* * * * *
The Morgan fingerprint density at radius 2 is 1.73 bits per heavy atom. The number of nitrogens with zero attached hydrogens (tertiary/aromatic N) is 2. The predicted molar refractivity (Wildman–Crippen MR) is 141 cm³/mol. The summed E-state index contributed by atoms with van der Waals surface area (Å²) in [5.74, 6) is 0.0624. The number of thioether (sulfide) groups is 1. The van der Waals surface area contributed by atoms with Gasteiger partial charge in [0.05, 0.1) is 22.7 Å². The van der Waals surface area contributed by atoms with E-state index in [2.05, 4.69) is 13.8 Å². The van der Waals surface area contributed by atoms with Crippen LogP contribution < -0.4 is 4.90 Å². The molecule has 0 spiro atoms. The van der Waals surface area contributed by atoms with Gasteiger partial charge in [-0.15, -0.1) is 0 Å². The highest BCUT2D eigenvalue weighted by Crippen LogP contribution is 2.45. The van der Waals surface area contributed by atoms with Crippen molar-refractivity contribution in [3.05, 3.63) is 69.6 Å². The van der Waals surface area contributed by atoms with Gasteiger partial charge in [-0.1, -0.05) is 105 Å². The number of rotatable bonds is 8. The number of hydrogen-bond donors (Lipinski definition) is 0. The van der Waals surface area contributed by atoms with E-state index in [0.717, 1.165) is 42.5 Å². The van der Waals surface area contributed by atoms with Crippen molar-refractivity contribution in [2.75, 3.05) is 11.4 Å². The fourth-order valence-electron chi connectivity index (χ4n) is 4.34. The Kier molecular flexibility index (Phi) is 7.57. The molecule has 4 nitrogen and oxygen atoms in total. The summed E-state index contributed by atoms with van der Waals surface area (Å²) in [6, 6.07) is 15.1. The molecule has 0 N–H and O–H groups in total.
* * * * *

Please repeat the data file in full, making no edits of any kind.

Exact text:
The Morgan fingerprint density at radius 2 is 1.73 bits per heavy atom. The number of nitrogens with zero attached hydrogens (tertiary/aromatic N) is 2. The predicted molar refractivity (Wildman–Crippen MR) is 141 cm³/mol. The summed E-state index contributed by atoms with van der Waals surface area (Å²) in [5.74, 6) is 0.0624. The number of thioether (sulfide) groups is 1. The van der Waals surface area contributed by atoms with Gasteiger partial charge in [0.05, 0.1) is 22.7 Å². The van der Waals surface area contributed by atoms with E-state index in [2.05, 4.69) is 13.8 Å². The van der Waals surface area contributed by atoms with Crippen LogP contribution < -0.4 is 4.90 Å². The molecule has 0 spiro atoms. The van der Waals surface area contributed by atoms with Gasteiger partial charge in [-0.15, -0.1) is 0 Å². The highest BCUT2D eigenvalue weighted by Crippen LogP contribution is 2.45. The van der Waals surface area contributed by atoms with Crippen molar-refractivity contribution in [3.05, 3.63) is 69.6 Å². The van der Waals surface area contributed by atoms with Gasteiger partial charge in [-0.1, -0.05) is 105 Å². The number of rotatable bonds is 8. The number of hydrogen-bond donors (Lipinski definition) is 0. The van der Waals surface area contributed by atoms with E-state index in [0.717, 1.165) is 42.5 Å². The van der Waals surface area contributed by atoms with Crippen molar-refractivity contribution in [2.75, 3.05) is 11.4 Å². The fourth-order valence-electron chi connectivity index (χ4n) is 4.34. The Kier molecular flexibility index (Phi) is 7.57. The molecule has 4 nitrogen and oxygen atoms in total. The summed E-state index contributed by atoms with van der Waals surface area (Å²) in [6, 6.07) is 15.1. The molecule has 0 N–H and O–H groups in total.